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Update on Interruption of Montgomery County's 9-1-1 System; Leggett Calls for Investigation Into Outage, Possible Consequences

For Immediate Release: Monday, July 11, 2016

On Sunday, July 10 just after 11 p.m., the County’s 9-1-1 system experienced an interruption of service at the County’s Alternate Emergency Communications Center (AECC) located in Rockville, which caused community members who called the emergency 9-1-1 and non-emergency 301-279-8000 phone lines to receive a busy signal instead of a standard call taker response. The interruption lasted approximately two hours from 11:10 p.m. to 1:09 a.m.


During the outage, Fire & Rescue units responded to two medical emergency calls which involved fatalities, a 91-year-old woman from Olney and a 40-year-old man from Twinbrook.


“I am calling for an immediate investigation into the outage and what impact it may have had on the County’s response times to emergencies – as well as any consequences,” said County Executive Ike Leggett.


“I also want a thorough evaluation of the systems that support 911 to make sure that the systems have the stability to withstand whatever power surges or blips that could cascade into even a partial system outage. County residents must be able to count on a prompt response to emergencies.”


The AECC had been activated approximately three and a half weeks ago to allow hardware changes to be made at the Emergency Communications Center (ECC) located in Gaithersburg. Using the AECC is a standard process conducted whenever an alternate location is necessary.


During the two hours of interrupted service, alternative plans to receive and dispatch emergency plans were put into operation. Notification to the public was made through public safety social media and through the County’s Alert Montgomery emergency alert system. The public was advised to make emergency calls to their local police and fire stations, with information provided as to the numbers to call. The County’s 3-1-1 call system was activated early this morning to provide additional support.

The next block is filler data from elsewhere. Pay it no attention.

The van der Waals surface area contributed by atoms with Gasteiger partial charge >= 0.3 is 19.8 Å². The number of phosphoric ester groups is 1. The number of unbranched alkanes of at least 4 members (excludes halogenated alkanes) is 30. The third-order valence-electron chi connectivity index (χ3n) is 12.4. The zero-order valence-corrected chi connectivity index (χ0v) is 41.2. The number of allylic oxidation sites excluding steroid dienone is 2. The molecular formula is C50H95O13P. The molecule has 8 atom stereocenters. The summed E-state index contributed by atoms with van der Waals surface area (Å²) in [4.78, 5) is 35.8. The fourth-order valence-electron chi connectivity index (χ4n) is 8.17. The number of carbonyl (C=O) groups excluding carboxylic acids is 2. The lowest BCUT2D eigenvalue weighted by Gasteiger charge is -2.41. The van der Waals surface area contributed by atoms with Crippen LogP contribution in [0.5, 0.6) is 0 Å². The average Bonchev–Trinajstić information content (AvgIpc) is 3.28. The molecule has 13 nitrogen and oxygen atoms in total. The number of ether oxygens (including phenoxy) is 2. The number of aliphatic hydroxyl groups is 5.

During the interruption each fire and police district station was staffed to receive emergency calls and dispatch them. Police radios and mobile data computers located in police cruisers were fully operational and allowed communication between officers and the ability to receive dispatch information. 


The investigation into the cause of this interruption is on-going. At this stage of the investigation, it has been determined that the interruption to service was not due to an external loss of power or failure of backup generators. It is believed that it initially occurred due to an internal equipment failure of a cooling (air conditioning) system in the IT room of the AECC which then shut down the 911 system to prevent overheating.


Also impacted for a short time were the dispatch console-specific radios. However, staff quickly switched to the back-up portable radios.


Today’s message to the public included: Montgomery County’s 911 system continues to function, but as corrective action is being taken there remains the possibility that a caller could receive a busy signal.


In the event of an emergency, any caller who hears a busy signal or is unable to reach a 911 operator, should contact the following:

 

 

 

 

Release ID: 16-439
Media Contact: Patrick Lacefield 240-777-6507